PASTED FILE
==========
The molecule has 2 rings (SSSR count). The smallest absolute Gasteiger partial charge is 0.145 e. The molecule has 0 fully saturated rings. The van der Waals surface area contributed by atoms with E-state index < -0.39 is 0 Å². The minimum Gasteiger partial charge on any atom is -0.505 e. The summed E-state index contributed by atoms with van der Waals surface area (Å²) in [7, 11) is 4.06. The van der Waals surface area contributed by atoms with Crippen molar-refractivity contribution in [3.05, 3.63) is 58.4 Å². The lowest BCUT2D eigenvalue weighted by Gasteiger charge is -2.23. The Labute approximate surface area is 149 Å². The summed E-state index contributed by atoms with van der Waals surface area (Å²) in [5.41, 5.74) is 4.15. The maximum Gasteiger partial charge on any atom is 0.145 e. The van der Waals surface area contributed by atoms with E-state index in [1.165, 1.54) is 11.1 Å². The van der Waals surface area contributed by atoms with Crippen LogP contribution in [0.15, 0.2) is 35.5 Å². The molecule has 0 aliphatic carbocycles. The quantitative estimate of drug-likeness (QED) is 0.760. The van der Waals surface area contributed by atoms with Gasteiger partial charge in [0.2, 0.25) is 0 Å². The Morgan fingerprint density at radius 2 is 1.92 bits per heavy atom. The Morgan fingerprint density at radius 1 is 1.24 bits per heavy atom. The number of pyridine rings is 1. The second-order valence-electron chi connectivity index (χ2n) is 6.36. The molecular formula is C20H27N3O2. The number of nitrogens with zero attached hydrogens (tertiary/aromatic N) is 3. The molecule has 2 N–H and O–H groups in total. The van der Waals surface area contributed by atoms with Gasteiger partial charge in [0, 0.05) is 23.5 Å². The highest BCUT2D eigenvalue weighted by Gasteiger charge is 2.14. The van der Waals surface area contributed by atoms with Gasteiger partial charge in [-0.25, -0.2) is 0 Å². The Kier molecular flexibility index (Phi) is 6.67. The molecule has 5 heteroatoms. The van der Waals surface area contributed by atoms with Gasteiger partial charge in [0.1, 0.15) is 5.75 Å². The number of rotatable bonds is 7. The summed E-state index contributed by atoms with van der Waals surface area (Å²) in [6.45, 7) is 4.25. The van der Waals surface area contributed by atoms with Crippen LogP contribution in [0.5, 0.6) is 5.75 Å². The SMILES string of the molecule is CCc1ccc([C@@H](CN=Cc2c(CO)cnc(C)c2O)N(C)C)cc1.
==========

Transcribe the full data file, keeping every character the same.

The molecule has 2 rings (SSSR count). The smallest absolute Gasteiger partial charge is 0.145 e. The molecule has 0 fully saturated rings. The van der Waals surface area contributed by atoms with E-state index < -0.39 is 0 Å². The minimum Gasteiger partial charge on any atom is -0.505 e. The summed E-state index contributed by atoms with van der Waals surface area (Å²) in [7, 11) is 4.06. The van der Waals surface area contributed by atoms with Crippen molar-refractivity contribution in [3.05, 3.63) is 58.4 Å². The lowest BCUT2D eigenvalue weighted by Gasteiger charge is -2.23. The Labute approximate surface area is 149 Å². The summed E-state index contributed by atoms with van der Waals surface area (Å²) in [5.41, 5.74) is 4.15. The maximum Gasteiger partial charge on any atom is 0.145 e. The van der Waals surface area contributed by atoms with E-state index in [1.165, 1.54) is 11.1 Å². The van der Waals surface area contributed by atoms with Crippen LogP contribution in [0.15, 0.2) is 35.5 Å². The molecule has 0 aliphatic carbocycles. The quantitative estimate of drug-likeness (QED) is 0.760. The van der Waals surface area contributed by atoms with Gasteiger partial charge in [0.2, 0.25) is 0 Å². The Morgan fingerprint density at radius 2 is 1.92 bits per heavy atom. The Morgan fingerprint density at radius 1 is 1.24 bits per heavy atom. The number of pyridine rings is 1. The second-order valence-electron chi connectivity index (χ2n) is 6.36. The molecular formula is C20H27N3O2. The number of nitrogens with zero attached hydrogens (tertiary/aromatic N) is 3. The molecule has 2 N–H and O–H groups in total. The van der Waals surface area contributed by atoms with Gasteiger partial charge in [0, 0.05) is 23.5 Å². The highest BCUT2D eigenvalue weighted by Gasteiger charge is 2.14. The van der Waals surface area contributed by atoms with Gasteiger partial charge in [-0.25, -0.2) is 0 Å². The Kier molecular flexibility index (Phi) is 6.67. The molecule has 5 heteroatoms. The van der Waals surface area contributed by atoms with Gasteiger partial charge in [0.1, 0.15) is 5.75 Å². The number of rotatable bonds is 7. The summed E-state index contributed by atoms with van der Waals surface area (Å²) in [6.45, 7) is 4.25. The van der Waals surface area contributed by atoms with Crippen LogP contribution in [0.5, 0.6) is 5.75 Å². The SMILES string of the molecule is CCc1ccc([C@@H](CN=Cc2c(CO)cnc(C)c2O)N(C)C)cc1.